Keep an eye on the URLs you are clicking on. Questions you should ask. Are they legitimate? Are they authenticated links or websites? Avoid clicking on links that may seem unfamiliar or spam-looking. Hence, before carrying out financial transactions online If your internet security product includes functionality to secure online transactions, ensure it is enabled. Now you understand the threat of cybercrime, protect yourself from it.

I think I have been scammed


If you think you have been a victim of a scam, take the following steps:

  • Stop all contact with the scammer immediately

  • Stop sending any more payments

  • If you paid by credit or debit card, tell your bank or card provider immediately as soon as possible

  • Gather any records you have about the scam (such as emails or other communications)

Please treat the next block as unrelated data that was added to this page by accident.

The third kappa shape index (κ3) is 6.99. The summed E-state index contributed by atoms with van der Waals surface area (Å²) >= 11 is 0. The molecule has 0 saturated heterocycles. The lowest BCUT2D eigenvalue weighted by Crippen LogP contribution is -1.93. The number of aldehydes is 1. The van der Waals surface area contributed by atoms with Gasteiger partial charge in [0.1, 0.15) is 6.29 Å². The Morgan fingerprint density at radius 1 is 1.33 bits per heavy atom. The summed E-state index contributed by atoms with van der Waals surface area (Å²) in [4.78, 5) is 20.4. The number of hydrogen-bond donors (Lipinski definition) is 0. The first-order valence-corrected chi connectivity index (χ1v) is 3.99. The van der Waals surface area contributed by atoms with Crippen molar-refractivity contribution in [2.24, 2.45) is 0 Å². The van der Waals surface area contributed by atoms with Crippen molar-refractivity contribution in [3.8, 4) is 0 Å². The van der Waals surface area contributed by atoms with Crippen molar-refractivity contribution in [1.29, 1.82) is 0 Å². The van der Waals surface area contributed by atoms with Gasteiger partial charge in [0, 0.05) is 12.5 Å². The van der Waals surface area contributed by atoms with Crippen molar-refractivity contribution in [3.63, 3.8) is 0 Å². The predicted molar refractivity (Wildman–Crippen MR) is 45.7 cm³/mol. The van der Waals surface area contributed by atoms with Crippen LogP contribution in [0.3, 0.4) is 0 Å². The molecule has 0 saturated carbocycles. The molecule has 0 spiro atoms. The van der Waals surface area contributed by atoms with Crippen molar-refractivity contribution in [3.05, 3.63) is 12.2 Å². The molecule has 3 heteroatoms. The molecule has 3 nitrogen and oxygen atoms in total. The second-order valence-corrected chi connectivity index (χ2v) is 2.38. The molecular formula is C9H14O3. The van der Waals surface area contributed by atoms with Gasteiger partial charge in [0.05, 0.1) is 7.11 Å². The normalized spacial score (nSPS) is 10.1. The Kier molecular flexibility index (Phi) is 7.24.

• Protect your devices by resetting your passwords and updating your anti-virus software

  • Report the incident to consumer protection agencies (see ‘More information below for contact details), for advice and to help prevent other people from being caught in the same scam.


Educating our loved ones such as aged parents, children, and siblings about these common online scams, and encourage them to tell you if they think they’re being scammed. Whether they are being scammed or have narrowly missed being scammed, recommend reputable antivirus software for their use and protection when the need arises.


Particularly the aged ones and Kids, make them aware of these and other potential online dangers before they encounter them. With your friends and family properly warned and informed, you can rest at ease knowing the people you care about are cared for.


3 views0 comments

Recent Posts

See All